To adjust models for potential confounds and to isolate the relationship between agency EBP implementation climate and clinician CBT adherence, agency, clinician, and client characteristics were included as covariates in all models. At the agency level, molar organizational climate was included, measured at time 1 using the 15-item functionality scale from the Organizational Social Context measure [39]. Molar climate represents employees’ shared perceptions of the impact of the work environment on their personal well-being [7] and generally captures the extent to which an agency is a “good” or “bad” place to work. The functionality scale has three dimensions which load onto a single factor and address clinicians’ perceptions of support and cooperation from colleagues and supervisors, role clarity within the organization, and opportunities for advancement [39]. Items are scored on a 5-point scale ranging from 1 (never) to 5 (always). Similar to EBP implementation climate, clinicians’ individual ratings on this measure are averaged to generate an agency-level variable for analysis after assessing inter-rater agreement which was excellent in this sample (mean rwg(j) for functionality = 0.96, range = 0.94–0.98). Agency-level scores were converted to t-scores with a μ = 50 and σ = 10 based on a normative US national sample of mental health clinics [39]. Scores on the functionality scale have been linked to a range of implementation outcomes in prior research [40].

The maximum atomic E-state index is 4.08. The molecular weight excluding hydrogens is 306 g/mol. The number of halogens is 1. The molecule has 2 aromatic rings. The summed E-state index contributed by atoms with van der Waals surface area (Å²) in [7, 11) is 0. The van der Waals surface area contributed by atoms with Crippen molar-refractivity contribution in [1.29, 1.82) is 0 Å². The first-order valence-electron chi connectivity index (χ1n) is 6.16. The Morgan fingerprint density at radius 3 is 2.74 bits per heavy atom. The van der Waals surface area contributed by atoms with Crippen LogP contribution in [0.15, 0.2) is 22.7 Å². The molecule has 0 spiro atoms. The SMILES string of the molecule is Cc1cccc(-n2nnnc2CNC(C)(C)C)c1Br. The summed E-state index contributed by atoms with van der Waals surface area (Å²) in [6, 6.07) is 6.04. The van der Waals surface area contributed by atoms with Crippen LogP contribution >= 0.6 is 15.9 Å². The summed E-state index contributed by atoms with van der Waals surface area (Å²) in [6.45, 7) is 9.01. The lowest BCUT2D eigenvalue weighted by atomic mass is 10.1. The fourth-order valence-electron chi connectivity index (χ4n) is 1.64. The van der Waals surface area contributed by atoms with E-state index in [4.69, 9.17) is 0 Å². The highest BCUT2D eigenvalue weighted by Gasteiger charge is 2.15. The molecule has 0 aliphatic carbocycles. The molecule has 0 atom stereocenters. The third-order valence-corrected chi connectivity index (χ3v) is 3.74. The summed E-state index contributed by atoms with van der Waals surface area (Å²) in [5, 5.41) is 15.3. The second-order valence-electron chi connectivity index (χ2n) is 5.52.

At the clinician level, the following were included: age in years, gender (reference = woman), years of clinical experience, tenure in the organization (in years), full-time vs. part-time status (> 35 h per week), strength of CBT orientation (ranging from 1 = “none” to 5 = “high”), and whether or not the clinician had participated in a post-graduate, EPIC-sponsored CBT training initiative as described above (no/yes).